American Cancer Society Says Racial Disparities in Cancer Mortality are Declining in the U.S.

Research published in CA: A Cancer Journal for Clinicians found that U.S. racial disparities in cancer mortality between black and white patients is decreasing, but more progress is needed for certain cancer types and patient age cohorts.

Every 3 years, the American Cancer Society provides the estimated number of new cancer cases and deaths for black patients in the United States, as well as the most recent data on cancer incidence, mortality, survival, screening, and risk factors. The information is collected from the National Cancer Institute, the North American Association of Central Cancer Registries, and the National Center for Health Statistics.

Cancer Cases and Mortality by the Numbers

In 2019, approximately 202,260 new cancer cases and 73,030 cancer deaths are expected to occur among black Americans. From 2006 to 2015, the overall cancer incidence rate decreased faster in black men (2.4%) than white men (1.7%) per year, largely due to the more rapid decline in lung cancer, according to the research. However, the overall cancer incidence rate was stable in black women, reflecting increasing rates of breast, uterine corpus, and pancreatic cancers in accordance with declining trends of lung and colorectal cancers.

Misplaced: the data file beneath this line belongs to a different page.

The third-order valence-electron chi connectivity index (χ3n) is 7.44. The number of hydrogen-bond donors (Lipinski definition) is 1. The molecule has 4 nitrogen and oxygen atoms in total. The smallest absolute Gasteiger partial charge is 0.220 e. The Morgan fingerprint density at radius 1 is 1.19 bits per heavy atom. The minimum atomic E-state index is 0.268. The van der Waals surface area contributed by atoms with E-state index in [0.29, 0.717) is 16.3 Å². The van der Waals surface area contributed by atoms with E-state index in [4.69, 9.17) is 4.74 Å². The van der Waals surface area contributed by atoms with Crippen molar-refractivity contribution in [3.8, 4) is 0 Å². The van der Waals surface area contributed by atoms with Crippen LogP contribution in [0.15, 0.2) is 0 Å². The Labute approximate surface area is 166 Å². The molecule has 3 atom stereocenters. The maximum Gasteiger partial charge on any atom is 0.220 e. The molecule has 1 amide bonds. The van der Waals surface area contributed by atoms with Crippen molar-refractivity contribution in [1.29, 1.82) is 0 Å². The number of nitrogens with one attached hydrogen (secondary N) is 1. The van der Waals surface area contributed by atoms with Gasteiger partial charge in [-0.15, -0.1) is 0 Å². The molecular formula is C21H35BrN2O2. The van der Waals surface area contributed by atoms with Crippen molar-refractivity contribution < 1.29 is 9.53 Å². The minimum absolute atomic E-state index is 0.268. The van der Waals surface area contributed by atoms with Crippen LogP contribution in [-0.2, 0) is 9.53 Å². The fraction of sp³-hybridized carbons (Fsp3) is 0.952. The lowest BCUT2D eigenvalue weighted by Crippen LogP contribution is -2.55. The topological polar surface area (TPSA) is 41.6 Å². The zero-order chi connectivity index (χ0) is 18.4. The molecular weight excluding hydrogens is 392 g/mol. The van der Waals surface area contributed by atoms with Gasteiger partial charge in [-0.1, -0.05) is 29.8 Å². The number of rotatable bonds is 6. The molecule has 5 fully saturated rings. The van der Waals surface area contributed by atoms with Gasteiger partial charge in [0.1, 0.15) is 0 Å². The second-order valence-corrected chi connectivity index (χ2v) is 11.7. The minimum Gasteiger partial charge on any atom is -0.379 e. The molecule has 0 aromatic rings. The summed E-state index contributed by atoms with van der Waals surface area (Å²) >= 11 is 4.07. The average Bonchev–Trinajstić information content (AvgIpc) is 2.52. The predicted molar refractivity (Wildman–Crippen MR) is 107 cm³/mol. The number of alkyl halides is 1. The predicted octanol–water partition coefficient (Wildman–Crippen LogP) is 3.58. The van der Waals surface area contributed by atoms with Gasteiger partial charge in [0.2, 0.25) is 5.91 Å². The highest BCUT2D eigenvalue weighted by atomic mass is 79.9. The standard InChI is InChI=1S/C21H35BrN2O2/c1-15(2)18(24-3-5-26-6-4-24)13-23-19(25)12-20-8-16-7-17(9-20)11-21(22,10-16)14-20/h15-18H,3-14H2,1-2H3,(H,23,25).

Between 2006 and 2015, overall cancer incidence rates decreased faster in black men, at 2.4% per year, than white men, at 1.7% per year. In addition, overall cancer incidence rate is relatively stable in black women since 2009, but has increased slowly, at 0.2% per year, among white women.

The excess risk of overall cancer deaths in blacks compared with whites decreased for both sexes, from 47% in 1990 to 19% in 2016 in men and from 19% in 1990 to 13% in 2016 in women.

Trends in Specific Cancer Types

The four most common cancer types among black Americans, accounting for 54% of cases, are breast, prostate, colorectal, and lung cancer. Prostate cancer was the most commonly diagnosed cancer in black men, and breast cancer was the most commonly diagnosed cancer in black women, each accounting for nearly one-third of cancers. Breast cancer-related death rates are 41% higher in black women than white women.

Age-Related Differences in Cancer

Race-related disparities have been nearly eliminated in men less than 50 years old and women 70 years and older, according to the findings.

Twenty‐five years of continuous declines in the cancer death rate among black individuals translates to more than 462,000 fewer cancer deaths. However, the 5-year survival rate is still lower in blacks than whites for every stage of diagnosis and for most cancers, likely due to socioeconomic barriers to timely, high-quality medical care.

Continued progress in reducing disparities will require expanding access for all Americans, according to the researchers.

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Source: CA: A Cancer Journal for Clinicians